best film:   Vertigo. There are four James Stewart masterpiece films to choose from including It’s a Wonderful Life, Rear Window, The Man Who Shot Liberty Valance, and Vertigo. Alfred Hitchcock’s Vertigo is one of the top ten films of all-time, so this is obviously a category of considerable strength for Stewart. The real story with Stewart though may not be the four masterpieces (Mr. Smith Goes to Washington stands in for Liberty Valance as far as performances go when making a Mount Rushmore) – it may in fact be the sheer volume of high quality films (and his performances to pair) that are very close to masterpiece status – that next tier down – the must-see films. Stewart is even more loaded here with another six (6) films. These films include the previously mentioned Mr. Smith, The Philadelphia Story, The Shop Around the Corner, Rope, Winchester 73’, and Anatomy of a Murder. This gives Stewart ten (10) films that in that top two tiers. And the only one of those ten (10) where he is not lead or co-lead is Rope.


James Stewart as John “Scottie” Ferguson in Vertigo – the best performance in the best film from the director currently rated as the best director


best performance:  Vertigo. This is a very tight two horse race between Vertigo and It’s a Wonderful Life. If there are those who are dubious of Stewart’s lofty place on this list, ask them to pit any actor’s best one-two punch against Stewart’s here. Stewart’s Scottie Ferguson starts out rather harmless, like the many of Stewart’s characters and certainly his on-screen “oh shucks” identity, but he takes an obscure, twisted turn when it comes to his obsession with Kim Novak’s Judy Barton. It is that monomaniacal – rather alarming, edge that his previous work never had with the exception of his string of psychological westerns with Anthony Mann in the 1950s. His George Bailey in It’s a Wonderful Life is justifiably iconic, has scenes of darkness as well. This would be the easy choice winner for this category for just about any other actor.


Stewart in 1946’s It’s a Wonderful Life – Stewart’s two big roles make a compelling case for best male acting performance of the 1940s and 1950s.


stylistic innovations/traits:   James Stewart’s achievements and resume may outweigh his talent (Marlon Brando, for one, is undisputedly more talented) but Stewart has earned the second slot here for basically outworking Brando (and most other actors) and there is absolutely no debate as to whose filmography would be more desirable to have stranded alone on a desert island. Stewart is in thirty-four (34) archiveable films (with a six (6) year gap during World War II). He is lead in at least twenty-five (25) films. Stewart’s reputation and the persona (that trademark voice) he is largely known for now is based on his work with Frank Capra with the squeaky-clean boy scout image in Mr. Smith and large chunks of It’s a Wonderful Life (though the bleak surreal stretches of that film go far beyond boy scout) and even the “I won’t use a gun, I’ll use the law” side of his dueling lead with John Wayne in The Man Who Shot Liberty Valance. However, Stewart worked with Hitchcock more than Capra and worked with Anthony Mann even more than Hitchcock.  These Anthony Mann westerns (five of the seven are westerns) were a new breed of western – gloomy, complex. Stewart plays a bastard or a possessed fanatic in nearly every one of them and they give his filmography incredible depth and heft.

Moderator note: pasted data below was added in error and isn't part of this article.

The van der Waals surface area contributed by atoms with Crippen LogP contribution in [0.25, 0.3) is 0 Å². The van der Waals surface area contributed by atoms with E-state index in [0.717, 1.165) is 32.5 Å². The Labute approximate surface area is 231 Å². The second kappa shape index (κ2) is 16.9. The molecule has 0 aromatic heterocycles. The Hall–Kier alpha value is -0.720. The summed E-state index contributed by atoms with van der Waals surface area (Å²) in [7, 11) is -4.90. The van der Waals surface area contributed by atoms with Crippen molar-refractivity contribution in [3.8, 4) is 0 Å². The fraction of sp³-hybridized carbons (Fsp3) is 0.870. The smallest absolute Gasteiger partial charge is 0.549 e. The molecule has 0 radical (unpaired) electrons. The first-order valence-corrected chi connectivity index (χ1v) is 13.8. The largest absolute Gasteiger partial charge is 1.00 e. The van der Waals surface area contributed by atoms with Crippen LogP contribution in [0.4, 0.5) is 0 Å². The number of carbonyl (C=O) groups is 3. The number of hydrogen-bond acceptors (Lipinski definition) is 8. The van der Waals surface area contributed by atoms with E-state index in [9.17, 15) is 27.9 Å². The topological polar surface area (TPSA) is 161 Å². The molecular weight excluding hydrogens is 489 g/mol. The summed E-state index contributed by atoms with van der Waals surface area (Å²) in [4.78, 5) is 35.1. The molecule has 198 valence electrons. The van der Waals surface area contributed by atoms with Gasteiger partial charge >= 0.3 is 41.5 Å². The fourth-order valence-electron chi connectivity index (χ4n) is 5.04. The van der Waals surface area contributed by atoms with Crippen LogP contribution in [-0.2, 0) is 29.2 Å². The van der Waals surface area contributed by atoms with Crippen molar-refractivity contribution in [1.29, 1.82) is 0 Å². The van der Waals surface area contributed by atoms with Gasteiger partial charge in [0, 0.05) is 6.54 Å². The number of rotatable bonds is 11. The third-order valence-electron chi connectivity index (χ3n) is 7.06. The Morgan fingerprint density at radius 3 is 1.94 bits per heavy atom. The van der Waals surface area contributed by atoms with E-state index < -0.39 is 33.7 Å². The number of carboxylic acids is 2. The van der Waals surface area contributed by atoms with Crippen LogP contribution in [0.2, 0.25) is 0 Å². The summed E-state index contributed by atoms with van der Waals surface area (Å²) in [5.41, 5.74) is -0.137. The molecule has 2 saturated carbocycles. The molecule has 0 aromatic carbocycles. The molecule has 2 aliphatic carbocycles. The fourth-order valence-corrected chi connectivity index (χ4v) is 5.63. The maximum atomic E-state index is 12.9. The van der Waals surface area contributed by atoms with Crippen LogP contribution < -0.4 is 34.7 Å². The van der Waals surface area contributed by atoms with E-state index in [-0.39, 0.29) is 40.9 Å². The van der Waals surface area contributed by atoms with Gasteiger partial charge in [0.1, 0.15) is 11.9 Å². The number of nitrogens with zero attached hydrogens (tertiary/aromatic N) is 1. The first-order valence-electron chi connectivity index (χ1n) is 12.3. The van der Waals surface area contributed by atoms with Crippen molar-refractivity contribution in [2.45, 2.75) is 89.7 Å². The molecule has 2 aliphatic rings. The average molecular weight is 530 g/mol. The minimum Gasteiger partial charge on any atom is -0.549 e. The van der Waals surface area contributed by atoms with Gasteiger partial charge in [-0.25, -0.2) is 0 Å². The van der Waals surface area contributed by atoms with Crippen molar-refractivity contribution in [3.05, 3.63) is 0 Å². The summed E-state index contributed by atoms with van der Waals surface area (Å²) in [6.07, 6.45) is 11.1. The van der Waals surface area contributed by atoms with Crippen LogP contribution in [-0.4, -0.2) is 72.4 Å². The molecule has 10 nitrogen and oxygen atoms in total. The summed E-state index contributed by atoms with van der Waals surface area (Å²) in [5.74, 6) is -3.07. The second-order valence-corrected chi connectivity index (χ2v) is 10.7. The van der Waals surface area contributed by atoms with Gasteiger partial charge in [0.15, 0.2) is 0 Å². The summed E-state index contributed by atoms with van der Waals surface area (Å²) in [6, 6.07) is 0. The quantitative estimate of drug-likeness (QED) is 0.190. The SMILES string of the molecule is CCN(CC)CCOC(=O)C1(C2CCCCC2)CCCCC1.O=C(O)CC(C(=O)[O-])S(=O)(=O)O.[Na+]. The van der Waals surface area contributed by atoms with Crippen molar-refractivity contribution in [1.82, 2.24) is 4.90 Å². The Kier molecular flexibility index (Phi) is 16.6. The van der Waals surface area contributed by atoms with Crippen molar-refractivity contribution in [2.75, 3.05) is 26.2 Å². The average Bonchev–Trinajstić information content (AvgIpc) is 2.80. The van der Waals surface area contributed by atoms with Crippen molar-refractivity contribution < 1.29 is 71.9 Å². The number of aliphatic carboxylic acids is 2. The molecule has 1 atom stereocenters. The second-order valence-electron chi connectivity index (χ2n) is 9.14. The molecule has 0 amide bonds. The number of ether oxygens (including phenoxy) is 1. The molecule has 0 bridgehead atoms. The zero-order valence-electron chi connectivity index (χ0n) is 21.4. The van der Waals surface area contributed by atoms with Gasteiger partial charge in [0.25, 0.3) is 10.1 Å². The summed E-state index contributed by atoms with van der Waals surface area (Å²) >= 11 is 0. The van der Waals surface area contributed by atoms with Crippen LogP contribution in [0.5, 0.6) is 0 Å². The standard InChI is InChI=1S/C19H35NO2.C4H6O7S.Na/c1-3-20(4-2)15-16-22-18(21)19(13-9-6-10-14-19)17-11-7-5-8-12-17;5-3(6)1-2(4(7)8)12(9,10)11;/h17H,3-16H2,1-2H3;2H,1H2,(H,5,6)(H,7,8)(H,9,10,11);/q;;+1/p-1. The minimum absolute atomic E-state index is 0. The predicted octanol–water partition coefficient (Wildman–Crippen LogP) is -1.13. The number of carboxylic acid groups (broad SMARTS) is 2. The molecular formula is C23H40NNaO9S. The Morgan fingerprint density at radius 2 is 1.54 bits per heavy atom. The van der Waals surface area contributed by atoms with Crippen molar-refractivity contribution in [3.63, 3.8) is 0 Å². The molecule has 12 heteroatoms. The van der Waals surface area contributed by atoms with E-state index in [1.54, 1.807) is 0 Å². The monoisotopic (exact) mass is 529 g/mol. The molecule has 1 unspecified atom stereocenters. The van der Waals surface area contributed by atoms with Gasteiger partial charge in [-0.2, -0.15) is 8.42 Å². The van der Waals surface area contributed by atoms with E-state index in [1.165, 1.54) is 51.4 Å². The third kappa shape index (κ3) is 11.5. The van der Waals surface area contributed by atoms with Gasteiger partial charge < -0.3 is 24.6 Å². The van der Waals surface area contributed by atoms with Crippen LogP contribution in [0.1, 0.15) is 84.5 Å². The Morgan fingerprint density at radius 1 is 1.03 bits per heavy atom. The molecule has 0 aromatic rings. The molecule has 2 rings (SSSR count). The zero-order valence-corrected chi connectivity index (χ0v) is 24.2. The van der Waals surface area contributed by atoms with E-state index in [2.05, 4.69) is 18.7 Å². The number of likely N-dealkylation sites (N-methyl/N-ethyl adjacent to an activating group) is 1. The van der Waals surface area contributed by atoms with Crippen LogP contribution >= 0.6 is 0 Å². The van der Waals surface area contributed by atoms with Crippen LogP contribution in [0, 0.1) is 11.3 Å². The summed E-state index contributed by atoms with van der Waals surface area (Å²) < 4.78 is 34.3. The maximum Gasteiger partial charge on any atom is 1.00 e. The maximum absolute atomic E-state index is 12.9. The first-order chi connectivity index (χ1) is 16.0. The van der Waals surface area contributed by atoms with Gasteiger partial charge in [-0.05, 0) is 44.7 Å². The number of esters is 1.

Stewart as L.B. Jeffries in 1954’s Rear Window. This is the second of four collaborations with Alfred Hitchcock.


directors worked with: Anthony Mann (7), Alfred Hitchcock (4), Frank Capra (3), Henry Hathaway (2), George Stevens (1), Frank Borzage (1), George Cukor (1), Ernst Lubitsch (1), Cecil B. DeMille (1), Otto Preminger (1), John Ford (1), Robert Aldrich (1), Don Siegel (1)


not his debut, but 1939’s Mr. Smith Goes to Washington is the first time the gifted Stewart reached down to give something more than the vast majority of his contemporaries were capable of


top ten performances:

  1. Vertigo
  2. It’s a Wonderful Life
  3. Rear Window
  4. Mr. Smith Goes to Washington
  5. Anatomy of a Murder
  6. The Shop Around the Corner
  7. Winchester 73’
  8. Naked Spur
  9. The Man Who Shot Liberty Valance
  10. The Philadelphia Story


twenty years after Mr. Smith Goes to Washington, Stewart delivers with one of his strongest performances in Otto Preminger’s Anatomy of a Murder (1959) – unquestionably one of cinema’s finest courtroom dramas.



archiveable films

1936- Wife vs. Secretary
1937- The Last Gangster
1938- Vivacious Lady
1938- You Can’t Take It with You
1939- Destry Rides Again
1939- It’s a Wonderful World
1939- Made For Each Other
1939- Mr. Smith Goes to Washington
1940- The Mortal Storm
1940- The Philadelphia Story
1940- The Shop Around the Corner
1946- It’s a Wonderful Life
1948- Call Northside 777
1948- Rope
1950- Broken Arrow
1950- Harvey
1950- Winchester ‘73
1952- Bend of the River
1952- The Greatest Show on Earth
1953- The Naked Spur
1953- Thunder Bay
1954- Rear Window
1954- The Glenn Miller Story
1955- The Far Country
1955- The Man from Laramie
1956- The Man Who Knew Too Much
1958- Vertigo
1959- Anatomy of a Murder
1959- The FBI Story
1962- How the West Was Won
1962- The Man Who Shot Liberty Valance
1965- Flight of the Phoenix
1968- Firecreek
1976- The Shootist